Reinforcing the ACCC’s enforcement priorities

Published On 14/09/2012 | By Peta Stevenson | Cartels, Enforcement, Mergers

Rod Sims has been busy on the speaking circuit – further to Kat Evans’ report on a speech in Melbourne on the 12th of September, on the 13th of September 2012, the ACCC Chair addressed the Australia Israel Chamber of Commerce on the ACCC’s current priorities further echoing the speeches given in February and May of this year.  The ACCC has on all three occasions discussed its current priorities as being:

·         priorities in competition matters;

·         mergers and acquisitions; and

·         the Australian Consumer Law.

Sims has previously noted the importance of consistency, stating that “consistency can be quite boring, but it is, I believe, an important characteristic of a regulator”, promising that we will find “an ACCC that says what it will do, and does what it says.”  We agree that the ACCC is more than all talk, with its commitment to the enforcement of these priorities strengthened by the number of cases before the Federal Court, mergers under informal review and penalties imposed upon offenders.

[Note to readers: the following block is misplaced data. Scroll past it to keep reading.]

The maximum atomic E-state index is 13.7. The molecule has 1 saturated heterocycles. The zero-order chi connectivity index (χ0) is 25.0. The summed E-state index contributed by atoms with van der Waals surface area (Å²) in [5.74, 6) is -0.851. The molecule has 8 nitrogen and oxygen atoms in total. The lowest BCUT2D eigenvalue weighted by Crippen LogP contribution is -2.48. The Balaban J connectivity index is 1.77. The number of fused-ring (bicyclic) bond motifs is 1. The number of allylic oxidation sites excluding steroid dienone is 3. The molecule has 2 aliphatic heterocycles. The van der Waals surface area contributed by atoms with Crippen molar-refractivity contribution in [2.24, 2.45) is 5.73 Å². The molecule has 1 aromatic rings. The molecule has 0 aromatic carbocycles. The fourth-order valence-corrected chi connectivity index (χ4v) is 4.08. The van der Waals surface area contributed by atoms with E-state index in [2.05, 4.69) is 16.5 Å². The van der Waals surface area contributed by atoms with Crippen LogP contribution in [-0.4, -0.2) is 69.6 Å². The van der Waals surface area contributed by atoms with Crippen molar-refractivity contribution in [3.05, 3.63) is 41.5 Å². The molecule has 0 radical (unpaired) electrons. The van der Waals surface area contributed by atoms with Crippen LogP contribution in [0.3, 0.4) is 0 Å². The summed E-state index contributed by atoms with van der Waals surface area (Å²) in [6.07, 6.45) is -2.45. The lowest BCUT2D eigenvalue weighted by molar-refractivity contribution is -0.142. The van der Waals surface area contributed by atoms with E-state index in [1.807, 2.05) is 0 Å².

·         Proceedings against Cement Australia Pty, Pozzolani Enterprises Pty, Ticketek, ANZ and Flight Centre are examples of recent cases in which the ACCC is cracking down on anti-competitive conduct.  Sims noted that at any one time, the ACCC has between 40 and 50 cases in the Federal Court with a quarter of those relating to competition issues, and 35 separate investigations underway into misuse of market power, cartels, or cases involving a substantial lessening of competition.

·         An indication that mergers in concentrated markets, and particularly 3-2 mergers, will generally attract a full review by the ACCC.  That said, in 2011/12 the ACCC still pre-assessed 250 out of 340 mergers, without the need for any public review.

·         Continued use of its new ACL enforcement powers – in 2011/12 34 infringement notices were paid amounting to over $500,000 (on top of the almost $18million that the ACCC has been able to achieve in pecuniary penalties thus far), and the ACCC is also using court enforceable undertakings.

 Martine Phillips & Peta Stevenson

Photo credit: Beijing Patrol / Foter / CC BY

About The Author

is a partner in the Sydney office of King & Wood Mallesons where she specialises in competition litigation with experience in a wide range of jurisdictions. Peta also advises clients on the application of the anti-competitive conduct, consumer protection and access provisions of the Competition & Consumer Act 2010 (Cth) and related state legislation. In 2001/02 she undertook her LLM at the University of Cambridge, during which time she developed a passionate if fleeting interest in rowing.

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